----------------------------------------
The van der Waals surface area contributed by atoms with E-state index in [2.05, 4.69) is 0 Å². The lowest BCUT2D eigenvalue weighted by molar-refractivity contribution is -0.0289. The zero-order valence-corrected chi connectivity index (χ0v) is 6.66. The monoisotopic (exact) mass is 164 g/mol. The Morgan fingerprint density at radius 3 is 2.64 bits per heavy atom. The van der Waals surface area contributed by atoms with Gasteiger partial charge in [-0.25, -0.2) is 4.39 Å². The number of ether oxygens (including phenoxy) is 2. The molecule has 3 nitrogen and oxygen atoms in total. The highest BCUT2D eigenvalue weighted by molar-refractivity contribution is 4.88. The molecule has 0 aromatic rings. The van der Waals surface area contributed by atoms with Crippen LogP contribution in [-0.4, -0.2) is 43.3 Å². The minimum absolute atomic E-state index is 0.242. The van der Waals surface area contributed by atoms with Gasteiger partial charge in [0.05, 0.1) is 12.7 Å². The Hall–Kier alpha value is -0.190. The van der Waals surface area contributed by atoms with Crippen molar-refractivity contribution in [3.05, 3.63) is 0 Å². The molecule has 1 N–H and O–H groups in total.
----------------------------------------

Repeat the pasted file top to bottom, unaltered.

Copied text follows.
The van der Waals surface area contributed by atoms with E-state index in [2.05, 4.69) is 0 Å². The lowest BCUT2D eigenvalue weighted by molar-refractivity contribution is -0.0289. The zero-order valence-corrected chi connectivity index (χ0v) is 6.66. The monoisotopic (exact) mass is 164 g/mol. The Morgan fingerprint density at radius 3 is 2.64 bits per heavy atom. The van der Waals surface area contributed by atoms with Gasteiger partial charge in [-0.25, -0.2) is 4.39 Å². The number of ether oxygens (including phenoxy) is 2. The molecule has 3 nitrogen and oxygen atoms in total. The highest BCUT2D eigenvalue weighted by molar-refractivity contribution is 4.88. The molecule has 0 aromatic rings. The van der Waals surface area contributed by atoms with Crippen LogP contribution in [-0.4, -0.2) is 43.3 Å². The minimum absolute atomic E-state index is 0.242. The van der Waals surface area contributed by atoms with Gasteiger partial charge in [0.05, 0.1) is 12.7 Å². The Hall–Kier alpha value is -0.190. The van der Waals surface area contributed by atoms with Crippen molar-refractivity contribution in [3.05, 3.63) is 0 Å². The molecule has 1 N–H and O–H groups in total.